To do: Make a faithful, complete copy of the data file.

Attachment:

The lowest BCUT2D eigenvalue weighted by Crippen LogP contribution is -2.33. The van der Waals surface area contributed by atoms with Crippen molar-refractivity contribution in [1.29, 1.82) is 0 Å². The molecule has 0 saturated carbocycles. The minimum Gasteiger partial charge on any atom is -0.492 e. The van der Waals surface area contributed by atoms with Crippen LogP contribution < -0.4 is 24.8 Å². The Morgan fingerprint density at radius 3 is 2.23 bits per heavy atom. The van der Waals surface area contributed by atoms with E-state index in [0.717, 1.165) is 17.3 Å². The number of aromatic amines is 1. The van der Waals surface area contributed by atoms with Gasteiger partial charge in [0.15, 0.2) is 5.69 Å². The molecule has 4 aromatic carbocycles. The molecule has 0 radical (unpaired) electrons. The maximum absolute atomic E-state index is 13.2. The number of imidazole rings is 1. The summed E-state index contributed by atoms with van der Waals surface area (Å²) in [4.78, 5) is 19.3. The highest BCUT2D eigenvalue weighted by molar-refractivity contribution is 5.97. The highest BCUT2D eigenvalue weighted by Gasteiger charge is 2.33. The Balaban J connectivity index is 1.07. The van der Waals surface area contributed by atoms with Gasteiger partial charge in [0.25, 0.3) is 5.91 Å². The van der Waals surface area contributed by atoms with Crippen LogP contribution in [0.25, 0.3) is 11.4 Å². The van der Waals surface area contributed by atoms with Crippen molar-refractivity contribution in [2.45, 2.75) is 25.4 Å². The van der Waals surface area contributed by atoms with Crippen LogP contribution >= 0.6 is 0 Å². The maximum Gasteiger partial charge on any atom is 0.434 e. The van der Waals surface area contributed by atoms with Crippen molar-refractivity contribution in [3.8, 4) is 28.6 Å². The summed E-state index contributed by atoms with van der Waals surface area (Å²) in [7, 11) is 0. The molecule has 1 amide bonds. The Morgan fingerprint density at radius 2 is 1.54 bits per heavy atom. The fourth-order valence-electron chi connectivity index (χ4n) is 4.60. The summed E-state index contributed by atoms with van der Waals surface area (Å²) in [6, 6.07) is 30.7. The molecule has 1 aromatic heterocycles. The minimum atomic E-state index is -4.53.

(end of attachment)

The lowest BCUT2D eigenvalue weighted by Crippen LogP contribution is -2.33. The van der Waals surface area contributed by atoms with Crippen molar-refractivity contribution in [1.29, 1.82) is 0 Å². The molecule has 0 saturated carbocycles. The minimum Gasteiger partial charge on any atom is -0.492 e. The van der Waals surface area contributed by atoms with Crippen LogP contribution < -0.4 is 24.8 Å². The Morgan fingerprint density at radius 3 is 2.23 bits per heavy atom. The van der Waals surface area contributed by atoms with E-state index in [0.717, 1.165) is 17.3 Å². The number of aromatic amines is 1. The van der Waals surface area contributed by atoms with Gasteiger partial charge in [0.15, 0.2) is 5.69 Å². The molecule has 4 aromatic carbocycles. The molecule has 0 radical (unpaired) electrons. The maximum absolute atomic E-state index is 13.2. The number of imidazole rings is 1. The summed E-state index contributed by atoms with van der Waals surface area (Å²) in [4.78, 5) is 19.3. The highest BCUT2D eigenvalue weighted by molar-refractivity contribution is 5.97. The highest BCUT2D eigenvalue weighted by Gasteiger charge is 2.33. The Balaban J connectivity index is 1.07. The van der Waals surface area contributed by atoms with Gasteiger partial charge in [0.25, 0.3) is 5.91 Å². The van der Waals surface area contributed by atoms with Crippen LogP contribution in [0.25, 0.3) is 11.4 Å². The van der Waals surface area contributed by atoms with Crippen molar-refractivity contribution in [2.45, 2.75) is 25.4 Å². The van der Waals surface area contributed by atoms with Crippen LogP contribution >= 0.6 is 0 Å². The maximum Gasteiger partial charge on any atom is 0.434 e. The van der Waals surface area contributed by atoms with Crippen molar-refractivity contribution in [3.8, 4) is 28.6 Å². The summed E-state index contributed by atoms with van der Waals surface area (Å²) in [7, 11) is 0. The molecule has 1 amide bonds. The Morgan fingerprint density at radius 2 is 1.54 bits per heavy atom. The fourth-order valence-electron chi connectivity index (χ4n) is 4.60. The summed E-state index contributed by atoms with van der Waals surface area (Å²) in [6, 6.07) is 30.7. The molecule has 1 aromatic heterocycles. The minimum atomic E-state index is -4.53.